American Family and the agent moved to dismiss the Krops’ claims on the basis they were barred by the two-year statute of limitations for claims against insurance producers, i.e., agents and brokers, set out in 735 ILCS 5/13-214.4 (“All causes of action brought…against an insurance producer,…concerning the …failure to procure any policy of insurance shall be brought within 2 years of the date the cause of action accrues.”) (emphasis added). Id. at ¶ 9. The trial court agreed with American Family and the agent that the date of accrual began when the Krops first received their policy in March 2012, and not when their request for coverage was denied in August 2014, as argued by the Krops, and dismissed the Krops’ claims. Id. at ¶ 10.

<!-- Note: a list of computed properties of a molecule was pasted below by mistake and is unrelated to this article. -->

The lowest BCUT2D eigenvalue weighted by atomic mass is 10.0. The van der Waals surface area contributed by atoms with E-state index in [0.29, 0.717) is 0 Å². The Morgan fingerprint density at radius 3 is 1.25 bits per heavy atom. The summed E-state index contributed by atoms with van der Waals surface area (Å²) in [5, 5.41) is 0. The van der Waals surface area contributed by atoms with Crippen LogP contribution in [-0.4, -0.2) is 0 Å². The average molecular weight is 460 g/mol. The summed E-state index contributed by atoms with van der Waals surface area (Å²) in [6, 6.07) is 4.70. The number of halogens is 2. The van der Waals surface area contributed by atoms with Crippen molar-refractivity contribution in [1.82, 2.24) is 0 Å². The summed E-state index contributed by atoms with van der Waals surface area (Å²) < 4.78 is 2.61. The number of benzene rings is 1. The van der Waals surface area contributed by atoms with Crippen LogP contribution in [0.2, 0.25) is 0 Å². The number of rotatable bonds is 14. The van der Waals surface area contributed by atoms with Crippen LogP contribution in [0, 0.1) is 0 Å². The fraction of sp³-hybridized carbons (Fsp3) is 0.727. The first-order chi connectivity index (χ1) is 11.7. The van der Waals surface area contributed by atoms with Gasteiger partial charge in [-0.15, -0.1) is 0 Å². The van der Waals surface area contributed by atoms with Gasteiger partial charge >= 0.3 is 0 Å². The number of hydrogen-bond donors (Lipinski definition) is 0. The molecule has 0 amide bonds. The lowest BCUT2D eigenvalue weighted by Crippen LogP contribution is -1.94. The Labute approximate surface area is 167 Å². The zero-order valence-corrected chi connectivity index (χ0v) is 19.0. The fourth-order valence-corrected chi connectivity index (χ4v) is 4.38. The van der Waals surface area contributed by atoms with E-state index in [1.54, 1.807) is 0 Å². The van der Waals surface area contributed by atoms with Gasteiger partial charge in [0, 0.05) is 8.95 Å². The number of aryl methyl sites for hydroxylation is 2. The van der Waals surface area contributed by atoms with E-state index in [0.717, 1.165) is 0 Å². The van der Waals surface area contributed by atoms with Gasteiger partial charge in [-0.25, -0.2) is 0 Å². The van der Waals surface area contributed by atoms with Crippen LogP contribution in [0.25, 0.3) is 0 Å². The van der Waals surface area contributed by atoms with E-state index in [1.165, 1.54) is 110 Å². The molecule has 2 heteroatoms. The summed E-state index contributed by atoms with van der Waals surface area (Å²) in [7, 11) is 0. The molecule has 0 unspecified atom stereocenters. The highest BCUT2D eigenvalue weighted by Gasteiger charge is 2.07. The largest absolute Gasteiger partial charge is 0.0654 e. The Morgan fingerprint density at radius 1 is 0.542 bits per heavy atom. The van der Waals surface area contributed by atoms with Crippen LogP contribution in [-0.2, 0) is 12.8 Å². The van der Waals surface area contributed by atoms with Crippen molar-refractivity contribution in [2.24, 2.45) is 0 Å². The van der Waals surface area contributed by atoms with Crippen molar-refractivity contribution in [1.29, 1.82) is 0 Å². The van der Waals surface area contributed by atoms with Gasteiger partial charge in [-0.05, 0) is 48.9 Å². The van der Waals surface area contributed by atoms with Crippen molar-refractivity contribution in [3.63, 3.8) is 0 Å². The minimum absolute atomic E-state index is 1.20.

The Illinois Appellate Court reversed, siding with the Krops, and relying on the “discovery rule” to delay the start of the statute of limitations until the date the Krops’ learned of their injury, i.e., the declination of coverage. Id. at ¶ 11. The Illinois Supreme Court, however, agreed with the trial court and reversed the Appellate Court’s decision. In support, the Supreme Court relied on Illinois courts’ treatment of negligence claims in relation to insurance policies as torts arising out of contractual relationships, where causes of action ordinarily accrue at the time of the breach of contract, not when a party sustains damages. Id. at ¶ 17. Traditional tort claims, in comparison, usually accrue when the plaintiff suffers injury. Id.